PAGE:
Brian Nichols Blog | What Fitbit Inc (FIT) Could Learn From Restoration Hardware (RH) | Talkmarkets
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Date: Tuesday, February 28, 2017 9:04 PM EST

Restoration Hardware Holdings (NYSE:RH) did something last week that was truly genius, although common sense was certainly applied. Management, which has dropped the ball more than a few times, realized that the business is still in turmoil, but the stock is undervalued. With RH stock 25% higher since last Friday, I realized that Fitbit Inc (NYSE:FIT) executives could learn a lot by how RH management just manipulated its stock price.

RH announced its preliminary Q4 report. Keep in mind that RH stock fell about 60% last year, much like FIT stock. What caused RH to surge is the company beat revenue and EPS expectations in its preliminary report. Investors overlooked low expectations and that revenue still represents a 9% year-over-year decline. In fact, the company did not say much to imply a major turnaround this year.

What the home retailer did do is launch a $300 million buyback. In my opinion, this buyback single handily caused a 25% pop in RH stock. Otherwise, RH would have been flat following the preliminary report.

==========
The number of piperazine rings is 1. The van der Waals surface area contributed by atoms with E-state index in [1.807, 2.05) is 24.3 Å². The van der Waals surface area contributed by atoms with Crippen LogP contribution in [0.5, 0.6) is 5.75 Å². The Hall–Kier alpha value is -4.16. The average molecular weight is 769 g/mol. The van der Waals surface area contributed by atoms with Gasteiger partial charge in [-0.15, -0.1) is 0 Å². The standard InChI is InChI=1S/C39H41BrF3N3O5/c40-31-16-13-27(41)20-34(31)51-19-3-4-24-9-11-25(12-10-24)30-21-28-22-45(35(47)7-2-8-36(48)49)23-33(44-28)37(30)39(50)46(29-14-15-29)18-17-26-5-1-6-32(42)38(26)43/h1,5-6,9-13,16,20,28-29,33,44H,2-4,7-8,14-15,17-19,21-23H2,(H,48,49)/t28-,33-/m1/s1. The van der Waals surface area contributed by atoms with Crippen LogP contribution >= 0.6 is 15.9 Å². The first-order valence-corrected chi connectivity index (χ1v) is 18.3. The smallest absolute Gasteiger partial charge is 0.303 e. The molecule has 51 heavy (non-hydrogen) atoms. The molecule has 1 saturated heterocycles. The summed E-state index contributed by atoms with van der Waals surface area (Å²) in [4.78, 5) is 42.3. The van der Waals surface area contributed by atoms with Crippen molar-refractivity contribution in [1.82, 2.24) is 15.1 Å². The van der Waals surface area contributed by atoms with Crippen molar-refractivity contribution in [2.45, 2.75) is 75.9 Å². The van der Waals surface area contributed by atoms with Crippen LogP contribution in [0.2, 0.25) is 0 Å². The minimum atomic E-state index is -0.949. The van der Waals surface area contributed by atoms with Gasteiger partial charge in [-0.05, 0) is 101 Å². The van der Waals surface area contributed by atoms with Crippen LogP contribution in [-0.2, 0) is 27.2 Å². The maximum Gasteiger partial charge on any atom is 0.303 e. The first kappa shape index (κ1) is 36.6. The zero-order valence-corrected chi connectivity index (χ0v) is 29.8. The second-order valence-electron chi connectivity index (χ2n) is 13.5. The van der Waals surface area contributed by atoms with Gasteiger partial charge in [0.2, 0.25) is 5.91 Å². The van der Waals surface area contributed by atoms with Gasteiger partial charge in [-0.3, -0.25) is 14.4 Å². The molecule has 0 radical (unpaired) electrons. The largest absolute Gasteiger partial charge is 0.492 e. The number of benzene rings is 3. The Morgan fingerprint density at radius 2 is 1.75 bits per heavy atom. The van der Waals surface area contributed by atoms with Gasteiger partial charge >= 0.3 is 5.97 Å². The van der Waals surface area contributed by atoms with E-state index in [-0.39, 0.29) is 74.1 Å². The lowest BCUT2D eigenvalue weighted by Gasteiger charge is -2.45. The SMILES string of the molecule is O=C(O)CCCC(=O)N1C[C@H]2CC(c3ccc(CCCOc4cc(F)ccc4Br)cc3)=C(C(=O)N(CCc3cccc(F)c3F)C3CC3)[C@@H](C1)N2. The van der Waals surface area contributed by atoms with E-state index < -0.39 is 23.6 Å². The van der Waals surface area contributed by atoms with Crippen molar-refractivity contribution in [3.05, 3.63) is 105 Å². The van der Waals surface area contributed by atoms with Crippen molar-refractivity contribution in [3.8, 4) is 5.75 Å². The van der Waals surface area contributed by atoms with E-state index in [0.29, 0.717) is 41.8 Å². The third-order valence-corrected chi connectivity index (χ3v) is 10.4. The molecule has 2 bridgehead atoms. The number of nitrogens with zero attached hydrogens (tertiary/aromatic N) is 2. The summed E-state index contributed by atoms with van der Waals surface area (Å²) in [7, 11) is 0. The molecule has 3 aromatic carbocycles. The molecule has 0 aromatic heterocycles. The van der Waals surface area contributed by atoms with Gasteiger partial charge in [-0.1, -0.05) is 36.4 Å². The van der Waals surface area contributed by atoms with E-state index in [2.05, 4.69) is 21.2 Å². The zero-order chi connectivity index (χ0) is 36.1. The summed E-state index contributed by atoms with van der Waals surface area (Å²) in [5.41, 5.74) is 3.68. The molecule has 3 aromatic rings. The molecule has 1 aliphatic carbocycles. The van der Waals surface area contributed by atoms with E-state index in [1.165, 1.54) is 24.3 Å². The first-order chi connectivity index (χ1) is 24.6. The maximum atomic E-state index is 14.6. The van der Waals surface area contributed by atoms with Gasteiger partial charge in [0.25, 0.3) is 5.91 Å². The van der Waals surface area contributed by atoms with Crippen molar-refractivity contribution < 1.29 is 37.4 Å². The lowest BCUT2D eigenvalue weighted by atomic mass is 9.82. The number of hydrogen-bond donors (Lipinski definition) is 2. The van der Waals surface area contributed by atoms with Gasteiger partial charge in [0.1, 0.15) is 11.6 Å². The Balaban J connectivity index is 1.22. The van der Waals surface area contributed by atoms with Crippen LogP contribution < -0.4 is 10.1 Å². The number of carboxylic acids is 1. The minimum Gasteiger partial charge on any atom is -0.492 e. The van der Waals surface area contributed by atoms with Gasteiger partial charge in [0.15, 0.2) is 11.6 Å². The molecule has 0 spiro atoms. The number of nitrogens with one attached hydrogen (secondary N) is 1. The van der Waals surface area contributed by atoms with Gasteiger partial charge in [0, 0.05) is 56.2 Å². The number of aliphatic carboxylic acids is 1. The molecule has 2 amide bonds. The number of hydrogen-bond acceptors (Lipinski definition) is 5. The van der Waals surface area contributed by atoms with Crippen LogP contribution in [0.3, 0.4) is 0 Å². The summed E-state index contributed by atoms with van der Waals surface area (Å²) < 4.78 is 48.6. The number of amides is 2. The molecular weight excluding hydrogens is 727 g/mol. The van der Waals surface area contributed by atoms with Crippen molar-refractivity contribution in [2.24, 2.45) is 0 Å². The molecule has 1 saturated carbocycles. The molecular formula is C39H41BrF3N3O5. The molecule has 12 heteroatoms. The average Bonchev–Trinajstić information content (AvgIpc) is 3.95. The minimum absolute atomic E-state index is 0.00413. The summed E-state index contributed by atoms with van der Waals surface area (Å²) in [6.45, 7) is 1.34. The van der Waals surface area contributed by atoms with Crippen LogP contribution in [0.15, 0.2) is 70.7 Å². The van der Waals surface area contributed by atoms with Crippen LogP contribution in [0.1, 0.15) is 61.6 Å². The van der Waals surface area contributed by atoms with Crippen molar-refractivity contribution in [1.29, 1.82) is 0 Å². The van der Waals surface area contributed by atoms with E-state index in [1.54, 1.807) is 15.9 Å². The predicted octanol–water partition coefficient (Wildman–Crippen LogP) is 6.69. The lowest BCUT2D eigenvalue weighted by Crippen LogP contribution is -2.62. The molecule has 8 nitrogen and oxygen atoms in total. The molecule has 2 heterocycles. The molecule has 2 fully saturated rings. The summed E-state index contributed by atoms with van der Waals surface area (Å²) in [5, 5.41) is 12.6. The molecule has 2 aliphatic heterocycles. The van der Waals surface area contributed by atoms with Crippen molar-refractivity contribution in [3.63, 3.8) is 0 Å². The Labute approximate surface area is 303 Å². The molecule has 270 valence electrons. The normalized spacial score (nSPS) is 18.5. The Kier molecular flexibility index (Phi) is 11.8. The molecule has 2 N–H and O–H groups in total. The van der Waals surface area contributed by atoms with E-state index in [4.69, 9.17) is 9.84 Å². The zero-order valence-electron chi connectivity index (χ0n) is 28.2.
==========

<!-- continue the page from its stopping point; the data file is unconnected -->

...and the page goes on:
A $300 million buyback would have reduced RH share count by approximately 30% before its report. With respect to its recent rally, the buyback would reduce its share count by 25%.

By doing so, RH stock would have to trade 40% higher just to support its pre-earnings valuation. That’s the effect of a big buyback relative to a company’s market capitalization.

Fitbit (NYSE:FIT) should take notice

If you are a FIT stock owner, then you have accepted the fact that 2017 is going to be rough as Fitbit Inc (NYSE:FIT) prepares to launch new smart wearables and integrate its recently acquired technology.

However, Fitbit has no debt and more than $500 million in cash & equivalents. Fitbit Inc (NYSE:FIT) could essentially reduce its share count by 35% by using cash on hand without ever issuing debt. If Fitbit were to go in this direction, and Fitbit were able to buyback all Fitbit stock at a valuation of $1.4 billion, then FIT stock would have to surge more than 55% just to support the company’s current $1.4 billion valuation.

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Gary Tanashian 10 months ago Contributor's comment

Wonder if the excess cash could be used in other areas, like improving the company's actual business and market standing through acquisition or development? Not intimately familiar with the company, so just thinking aloud here.

Carl Schwartz 10 months ago Member's comment

I agree that $FIT could learn from $RH's stock buyback. But just as the dedicated MP3 player became obsolete with the proliferation of smart phones, I believe #Fitbit is in serious trouble as products like the #AppleWatch go mainstream $AAPL.